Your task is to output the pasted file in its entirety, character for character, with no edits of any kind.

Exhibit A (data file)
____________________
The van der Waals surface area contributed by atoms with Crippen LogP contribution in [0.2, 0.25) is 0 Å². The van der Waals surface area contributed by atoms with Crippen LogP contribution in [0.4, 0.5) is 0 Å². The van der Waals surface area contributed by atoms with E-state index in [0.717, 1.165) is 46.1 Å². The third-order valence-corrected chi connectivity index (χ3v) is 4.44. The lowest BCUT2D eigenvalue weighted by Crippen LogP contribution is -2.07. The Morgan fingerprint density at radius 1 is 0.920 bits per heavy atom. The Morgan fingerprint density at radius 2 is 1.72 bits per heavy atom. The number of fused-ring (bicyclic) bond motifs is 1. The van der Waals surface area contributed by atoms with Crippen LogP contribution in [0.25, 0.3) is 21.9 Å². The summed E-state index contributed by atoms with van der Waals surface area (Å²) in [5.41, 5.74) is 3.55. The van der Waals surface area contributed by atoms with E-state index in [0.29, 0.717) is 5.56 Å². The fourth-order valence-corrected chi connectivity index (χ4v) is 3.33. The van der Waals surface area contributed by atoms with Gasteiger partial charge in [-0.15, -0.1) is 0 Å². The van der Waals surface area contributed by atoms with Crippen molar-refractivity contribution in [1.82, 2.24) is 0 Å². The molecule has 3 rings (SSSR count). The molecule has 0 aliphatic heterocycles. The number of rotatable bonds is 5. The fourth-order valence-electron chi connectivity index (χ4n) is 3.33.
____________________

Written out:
The van der Waals surface area contributed by atoms with Crippen LogP contribution in [0.2, 0.25) is 0 Å². The van der Waals surface area contributed by atoms with Crippen LogP contribution in [0.4, 0.5) is 0 Å². The van der Waals surface area contributed by atoms with E-state index in [0.717, 1.165) is 46.1 Å². The third-order valence-corrected chi connectivity index (χ3v) is 4.44. The lowest BCUT2D eigenvalue weighted by Crippen LogP contribution is -2.07. The Morgan fingerprint density at radius 1 is 0.920 bits per heavy atom. The Morgan fingerprint density at radius 2 is 1.72 bits per heavy atom. The number of fused-ring (bicyclic) bond motifs is 1. The van der Waals surface area contributed by atoms with Crippen LogP contribution in [0.25, 0.3) is 21.9 Å². The summed E-state index contributed by atoms with van der Waals surface area (Å²) in [5.41, 5.74) is 3.55. The van der Waals surface area contributed by atoms with E-state index in [0.29, 0.717) is 5.56 Å². The fourth-order valence-corrected chi connectivity index (χ4v) is 3.33. The van der Waals surface area contributed by atoms with Gasteiger partial charge in [-0.15, -0.1) is 0 Å². The van der Waals surface area contributed by atoms with Crippen molar-refractivity contribution in [1.82, 2.24) is 0 Å². The molecule has 3 rings (SSSR count). The molecule has 0 aliphatic heterocycles. The number of rotatable bonds is 5. The fourth-order valence-electron chi connectivity index (χ4n) is 3.33.